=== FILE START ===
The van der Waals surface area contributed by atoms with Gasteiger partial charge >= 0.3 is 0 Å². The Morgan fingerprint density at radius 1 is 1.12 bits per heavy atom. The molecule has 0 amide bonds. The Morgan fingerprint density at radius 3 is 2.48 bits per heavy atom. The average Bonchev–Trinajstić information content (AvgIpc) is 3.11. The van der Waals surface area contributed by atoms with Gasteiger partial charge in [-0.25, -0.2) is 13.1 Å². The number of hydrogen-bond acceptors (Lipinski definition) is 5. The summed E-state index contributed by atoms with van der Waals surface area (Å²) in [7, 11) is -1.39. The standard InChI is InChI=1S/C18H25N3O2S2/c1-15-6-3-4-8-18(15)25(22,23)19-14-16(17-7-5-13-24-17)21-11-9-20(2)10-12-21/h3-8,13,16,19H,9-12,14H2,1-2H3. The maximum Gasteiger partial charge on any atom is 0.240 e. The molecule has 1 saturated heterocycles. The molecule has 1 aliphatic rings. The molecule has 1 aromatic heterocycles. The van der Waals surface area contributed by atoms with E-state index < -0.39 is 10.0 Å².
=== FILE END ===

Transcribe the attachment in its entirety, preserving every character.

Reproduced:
The van der Waals surface area contributed by atoms with Gasteiger partial charge >= 0.3 is 0 Å². The Morgan fingerprint density at radius 1 is 1.12 bits per heavy atom. The molecule has 0 amide bonds. The Morgan fingerprint density at radius 3 is 2.48 bits per heavy atom. The average Bonchev–Trinajstić information content (AvgIpc) is 3.11. The van der Waals surface area contributed by atoms with Gasteiger partial charge in [-0.25, -0.2) is 13.1 Å². The number of hydrogen-bond acceptors (Lipinski definition) is 5. The summed E-state index contributed by atoms with van der Waals surface area (Å²) in [7, 11) is -1.39. The standard InChI is InChI=1S/C18H25N3O2S2/c1-15-6-3-4-8-18(15)25(22,23)19-14-16(17-7-5-13-24-17)21-11-9-20(2)10-12-21/h3-8,13,16,19H,9-12,14H2,1-2H3. The maximum Gasteiger partial charge on any atom is 0.240 e. The molecule has 1 saturated heterocycles. The molecule has 1 aliphatic rings. The molecule has 1 aromatic heterocycles. The van der Waals surface area contributed by atoms with E-state index < -0.39 is 10.0 Å².